As EM physicians, we see firsthand the needs and challenges of our healthcare system and how its many moving parts intersect and clash, positioning us to become the innovators our communities need. And as residents in particular, we have the added benefit of not knowing what “can’t” be done.
When it comes to innovation, our naivety can be fertile ground for solutions, especially if we feel we are safe to ask questions, and if our institutional leadership is willing to explore new strategies.
In your ED, I hope you feel empowered to confront large-scale challenges by questioning the status quo. For example, if your ED has been hit hard by the boarding crisis, learn what community-wide barriers exist to improving flow. Could increased use of mobile-integrated healthcare and community paramedicine alleviate the burden on our EDs for low-acuity complaints? Could programs like Hospital-at-Home alleviate some of the inpatient strain? Where have these programs been studied? Where have they worked well?
As another example, our patients suffer from high rates of opioid addiction, which makes it difficult to control acute traumatic pain. Increased training in nerve blocks would make our analgesia safer and more effective. To consider solutions on an institutional scale, could an EM resident take an acute pain elective month in which they deploy throughout the hospital to perform nerve blocks and other procedures? To think even bigger, could this proceduralist consultant work be a field to responsibly expand EPs’ scope of practice?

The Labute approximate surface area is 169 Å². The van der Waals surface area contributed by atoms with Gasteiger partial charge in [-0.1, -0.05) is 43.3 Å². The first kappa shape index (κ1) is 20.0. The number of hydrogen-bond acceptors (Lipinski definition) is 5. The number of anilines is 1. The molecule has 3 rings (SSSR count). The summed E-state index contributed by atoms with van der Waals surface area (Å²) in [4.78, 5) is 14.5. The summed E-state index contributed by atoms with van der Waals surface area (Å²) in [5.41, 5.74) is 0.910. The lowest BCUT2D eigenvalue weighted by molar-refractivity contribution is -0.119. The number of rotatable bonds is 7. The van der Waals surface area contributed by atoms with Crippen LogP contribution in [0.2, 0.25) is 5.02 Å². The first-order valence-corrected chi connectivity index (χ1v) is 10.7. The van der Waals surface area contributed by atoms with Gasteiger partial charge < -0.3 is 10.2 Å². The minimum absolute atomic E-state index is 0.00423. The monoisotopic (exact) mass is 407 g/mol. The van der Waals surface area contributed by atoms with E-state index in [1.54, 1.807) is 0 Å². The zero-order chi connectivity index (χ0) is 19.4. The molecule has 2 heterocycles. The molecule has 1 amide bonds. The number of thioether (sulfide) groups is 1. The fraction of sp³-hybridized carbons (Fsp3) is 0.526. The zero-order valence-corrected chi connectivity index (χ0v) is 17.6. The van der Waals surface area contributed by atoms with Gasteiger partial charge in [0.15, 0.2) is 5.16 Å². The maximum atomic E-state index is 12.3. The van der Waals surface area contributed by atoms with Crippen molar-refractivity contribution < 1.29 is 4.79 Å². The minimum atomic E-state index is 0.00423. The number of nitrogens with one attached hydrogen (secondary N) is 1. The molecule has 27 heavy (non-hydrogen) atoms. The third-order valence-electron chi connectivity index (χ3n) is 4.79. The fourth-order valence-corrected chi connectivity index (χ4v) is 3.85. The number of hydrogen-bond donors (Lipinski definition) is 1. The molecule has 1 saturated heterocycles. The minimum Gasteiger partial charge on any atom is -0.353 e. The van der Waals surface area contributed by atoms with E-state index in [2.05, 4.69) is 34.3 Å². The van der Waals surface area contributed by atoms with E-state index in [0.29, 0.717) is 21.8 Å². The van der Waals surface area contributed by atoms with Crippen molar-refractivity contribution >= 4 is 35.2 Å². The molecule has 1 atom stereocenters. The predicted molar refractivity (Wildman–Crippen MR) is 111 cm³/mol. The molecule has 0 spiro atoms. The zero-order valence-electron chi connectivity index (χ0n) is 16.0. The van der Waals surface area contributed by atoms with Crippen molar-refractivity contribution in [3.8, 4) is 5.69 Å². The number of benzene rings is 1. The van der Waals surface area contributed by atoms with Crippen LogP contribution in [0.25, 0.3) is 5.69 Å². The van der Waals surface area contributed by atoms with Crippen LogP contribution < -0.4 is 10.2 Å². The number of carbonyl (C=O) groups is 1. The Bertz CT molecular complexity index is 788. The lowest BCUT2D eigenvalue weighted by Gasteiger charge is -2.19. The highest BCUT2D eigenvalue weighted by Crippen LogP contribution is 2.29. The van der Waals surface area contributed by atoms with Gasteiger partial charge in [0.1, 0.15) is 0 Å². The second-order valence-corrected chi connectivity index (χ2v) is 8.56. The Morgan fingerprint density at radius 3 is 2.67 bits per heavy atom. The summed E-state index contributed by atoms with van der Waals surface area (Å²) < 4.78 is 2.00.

A third example is the saturated job market for EPs in certain parts of the country, while rural EDs often rely on unsupervised NPs to provide care. Is it time to push beyond the rural/urban dichotomy? To provide opportunities in rural health for EPs living in a larger city, we need telemedicine. Strengthening telemedicine requires legislative advocacy, regulatory advocacy in licensing and reimbursement, and medical education focused on high-quality telemedicine.
Whatever the issue that makes you most frustrated or excited in EM, you can connect with like-minded residents in EMRA’s 18 committees to discuss it. Learn from each other. Create space for conversations where there are no stupid questions or bad ideas. Connect with mentors willing to lend their support. EMRA committees are where you can gain a deeper understanding of these issues and where good ideas spread like wildfire.
Though our lack of experience usually feels like a detriment, when it comes to innovative problem-solving, it can be one of our greatest assets. Let’s stay curious, embrace the excitement, and shape the future of emergency medicine.